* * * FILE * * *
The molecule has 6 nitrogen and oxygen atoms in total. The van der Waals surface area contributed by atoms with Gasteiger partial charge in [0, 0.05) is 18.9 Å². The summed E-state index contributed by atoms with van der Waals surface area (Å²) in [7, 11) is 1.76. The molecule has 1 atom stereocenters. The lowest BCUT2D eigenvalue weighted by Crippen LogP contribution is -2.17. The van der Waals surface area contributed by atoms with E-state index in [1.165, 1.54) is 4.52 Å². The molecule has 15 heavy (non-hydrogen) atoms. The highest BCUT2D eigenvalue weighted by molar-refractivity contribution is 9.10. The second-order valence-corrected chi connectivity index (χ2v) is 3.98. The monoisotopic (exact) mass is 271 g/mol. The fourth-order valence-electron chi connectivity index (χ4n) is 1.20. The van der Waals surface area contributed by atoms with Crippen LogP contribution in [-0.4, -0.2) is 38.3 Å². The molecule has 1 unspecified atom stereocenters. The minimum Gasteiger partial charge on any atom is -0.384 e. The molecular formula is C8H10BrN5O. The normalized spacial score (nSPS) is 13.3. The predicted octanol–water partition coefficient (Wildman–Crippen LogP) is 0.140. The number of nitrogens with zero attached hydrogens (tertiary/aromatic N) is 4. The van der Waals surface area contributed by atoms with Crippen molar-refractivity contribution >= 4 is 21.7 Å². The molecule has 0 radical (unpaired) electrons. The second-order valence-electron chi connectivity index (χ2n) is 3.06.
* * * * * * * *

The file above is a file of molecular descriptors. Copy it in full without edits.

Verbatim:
The molecule has 6 nitrogen and oxygen atoms in total. The van der Waals surface area contributed by atoms with Gasteiger partial charge in [0, 0.05) is 18.9 Å². The summed E-state index contributed by atoms with van der Waals surface area (Å²) in [7, 11) is 1.76. The molecule has 1 atom stereocenters. The lowest BCUT2D eigenvalue weighted by Crippen LogP contribution is -2.17. The van der Waals surface area contributed by atoms with E-state index in [1.165, 1.54) is 4.52 Å². The molecule has 15 heavy (non-hydrogen) atoms. The highest BCUT2D eigenvalue weighted by molar-refractivity contribution is 9.10. The second-order valence-corrected chi connectivity index (χ2v) is 3.98. The monoisotopic (exact) mass is 271 g/mol. The fourth-order valence-electron chi connectivity index (χ4n) is 1.20. The van der Waals surface area contributed by atoms with Crippen LogP contribution in [-0.4, -0.2) is 38.3 Å². The molecule has 1 unspecified atom stereocenters. The minimum Gasteiger partial charge on any atom is -0.384 e. The molecular formula is C8H10BrN5O. The normalized spacial score (nSPS) is 13.3. The predicted octanol–water partition coefficient (Wildman–Crippen LogP) is 0.140. The number of nitrogens with zero attached hydrogens (tertiary/aromatic N) is 4. The van der Waals surface area contributed by atoms with Crippen molar-refractivity contribution >= 4 is 21.7 Å². The molecule has 0 radical (unpaired) electrons. The second-order valence-electron chi connectivity index (χ2n) is 3.06.